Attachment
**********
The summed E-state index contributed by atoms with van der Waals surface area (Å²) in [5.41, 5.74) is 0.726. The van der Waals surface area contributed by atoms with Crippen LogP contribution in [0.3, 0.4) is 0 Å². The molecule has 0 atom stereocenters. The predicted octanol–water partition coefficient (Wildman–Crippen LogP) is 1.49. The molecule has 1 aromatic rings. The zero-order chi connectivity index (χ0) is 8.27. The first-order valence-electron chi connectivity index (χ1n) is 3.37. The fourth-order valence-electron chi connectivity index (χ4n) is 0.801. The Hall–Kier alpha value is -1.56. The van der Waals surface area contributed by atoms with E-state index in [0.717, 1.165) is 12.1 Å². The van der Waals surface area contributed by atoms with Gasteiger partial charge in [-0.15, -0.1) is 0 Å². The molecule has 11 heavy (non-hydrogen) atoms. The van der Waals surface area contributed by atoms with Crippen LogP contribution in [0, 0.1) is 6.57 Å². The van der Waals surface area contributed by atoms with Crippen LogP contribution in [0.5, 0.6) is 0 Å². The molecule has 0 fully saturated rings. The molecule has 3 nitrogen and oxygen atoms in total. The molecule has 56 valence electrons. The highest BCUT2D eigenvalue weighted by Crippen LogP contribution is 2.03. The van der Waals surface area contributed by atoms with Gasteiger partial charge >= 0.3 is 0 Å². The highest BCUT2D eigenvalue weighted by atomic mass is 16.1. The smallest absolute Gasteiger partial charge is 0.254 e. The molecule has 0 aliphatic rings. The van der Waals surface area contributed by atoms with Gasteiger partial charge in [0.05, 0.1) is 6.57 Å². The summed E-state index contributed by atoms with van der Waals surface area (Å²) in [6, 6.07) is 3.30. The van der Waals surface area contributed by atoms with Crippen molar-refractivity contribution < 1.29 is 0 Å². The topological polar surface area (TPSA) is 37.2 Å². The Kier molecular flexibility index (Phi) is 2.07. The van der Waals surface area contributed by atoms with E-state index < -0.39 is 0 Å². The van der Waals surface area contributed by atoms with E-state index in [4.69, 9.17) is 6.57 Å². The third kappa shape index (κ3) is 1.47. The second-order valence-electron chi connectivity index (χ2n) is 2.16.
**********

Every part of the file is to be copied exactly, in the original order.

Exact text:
The summed E-state index contributed by atoms with van der Waals surface area (Å²) in [5.41, 5.74) is 0.726. The van der Waals surface area contributed by atoms with Crippen LogP contribution in [0.3, 0.4) is 0 Å². The molecule has 0 atom stereocenters. The predicted octanol–water partition coefficient (Wildman–Crippen LogP) is 1.49. The molecule has 1 aromatic rings. The zero-order chi connectivity index (χ0) is 8.27. The first-order valence-electron chi connectivity index (χ1n) is 3.37. The fourth-order valence-electron chi connectivity index (χ4n) is 0.801. The Hall–Kier alpha value is -1.56. The van der Waals surface area contributed by atoms with E-state index in [0.717, 1.165) is 12.1 Å². The van der Waals surface area contributed by atoms with Gasteiger partial charge in [-0.15, -0.1) is 0 Å². The molecule has 11 heavy (non-hydrogen) atoms. The van der Waals surface area contributed by atoms with Crippen LogP contribution in [0, 0.1) is 6.57 Å². The van der Waals surface area contributed by atoms with Crippen LogP contribution in [0.5, 0.6) is 0 Å². The molecule has 0 fully saturated rings. The molecule has 3 nitrogen and oxygen atoms in total. The molecule has 56 valence electrons. The highest BCUT2D eigenvalue weighted by Crippen LogP contribution is 2.03. The van der Waals surface area contributed by atoms with Gasteiger partial charge >= 0.3 is 0 Å². The highest BCUT2D eigenvalue weighted by atomic mass is 16.1. The smallest absolute Gasteiger partial charge is 0.254 e. The molecule has 0 aliphatic rings. The van der Waals surface area contributed by atoms with Gasteiger partial charge in [0.05, 0.1) is 6.57 Å². The summed E-state index contributed by atoms with van der Waals surface area (Å²) in [6, 6.07) is 3.30. The van der Waals surface area contributed by atoms with Crippen molar-refractivity contribution < 1.29 is 0 Å². The topological polar surface area (TPSA) is 37.2 Å². The Kier molecular flexibility index (Phi) is 2.07. The van der Waals surface area contributed by atoms with E-state index < -0.39 is 0 Å². The van der Waals surface area contributed by atoms with E-state index in [4.69, 9.17) is 6.57 Å². The third kappa shape index (κ3) is 1.47. The second-order valence-electron chi connectivity index (χ2n) is 2.16.